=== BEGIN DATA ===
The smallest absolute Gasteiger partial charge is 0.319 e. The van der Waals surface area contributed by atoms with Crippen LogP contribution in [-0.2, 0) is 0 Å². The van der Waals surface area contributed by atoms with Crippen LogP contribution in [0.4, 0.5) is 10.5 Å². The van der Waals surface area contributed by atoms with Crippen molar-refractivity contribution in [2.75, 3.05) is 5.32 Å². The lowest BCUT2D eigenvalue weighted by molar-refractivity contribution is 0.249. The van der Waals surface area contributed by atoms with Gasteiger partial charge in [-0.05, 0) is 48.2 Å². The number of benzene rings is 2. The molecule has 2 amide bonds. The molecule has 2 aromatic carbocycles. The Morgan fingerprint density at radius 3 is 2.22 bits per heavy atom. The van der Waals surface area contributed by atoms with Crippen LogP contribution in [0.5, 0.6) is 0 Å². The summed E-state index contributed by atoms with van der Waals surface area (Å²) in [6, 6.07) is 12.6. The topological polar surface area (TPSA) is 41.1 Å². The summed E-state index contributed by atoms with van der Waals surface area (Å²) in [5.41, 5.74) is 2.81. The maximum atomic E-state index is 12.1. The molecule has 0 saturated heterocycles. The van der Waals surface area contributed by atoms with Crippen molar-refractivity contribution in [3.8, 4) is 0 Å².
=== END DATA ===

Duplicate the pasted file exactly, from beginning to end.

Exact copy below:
The smallest absolute Gasteiger partial charge is 0.319 e. The van der Waals surface area contributed by atoms with Crippen LogP contribution in [-0.2, 0) is 0 Å². The van der Waals surface area contributed by atoms with Crippen LogP contribution in [0.4, 0.5) is 10.5 Å². The van der Waals surface area contributed by atoms with Crippen molar-refractivity contribution in [2.75, 3.05) is 5.32 Å². The lowest BCUT2D eigenvalue weighted by molar-refractivity contribution is 0.249. The van der Waals surface area contributed by atoms with Gasteiger partial charge in [-0.05, 0) is 48.2 Å². The number of benzene rings is 2. The molecule has 2 amide bonds. The molecule has 2 aromatic carbocycles. The Morgan fingerprint density at radius 3 is 2.22 bits per heavy atom. The van der Waals surface area contributed by atoms with Crippen LogP contribution in [0.5, 0.6) is 0 Å². The summed E-state index contributed by atoms with van der Waals surface area (Å²) in [6, 6.07) is 12.6. The topological polar surface area (TPSA) is 41.1 Å². The summed E-state index contributed by atoms with van der Waals surface area (Å²) in [5.41, 5.74) is 2.81. The maximum atomic E-state index is 12.1. The molecule has 0 saturated heterocycles. The van der Waals surface area contributed by atoms with Crippen molar-refractivity contribution in [3.8, 4) is 0 Å².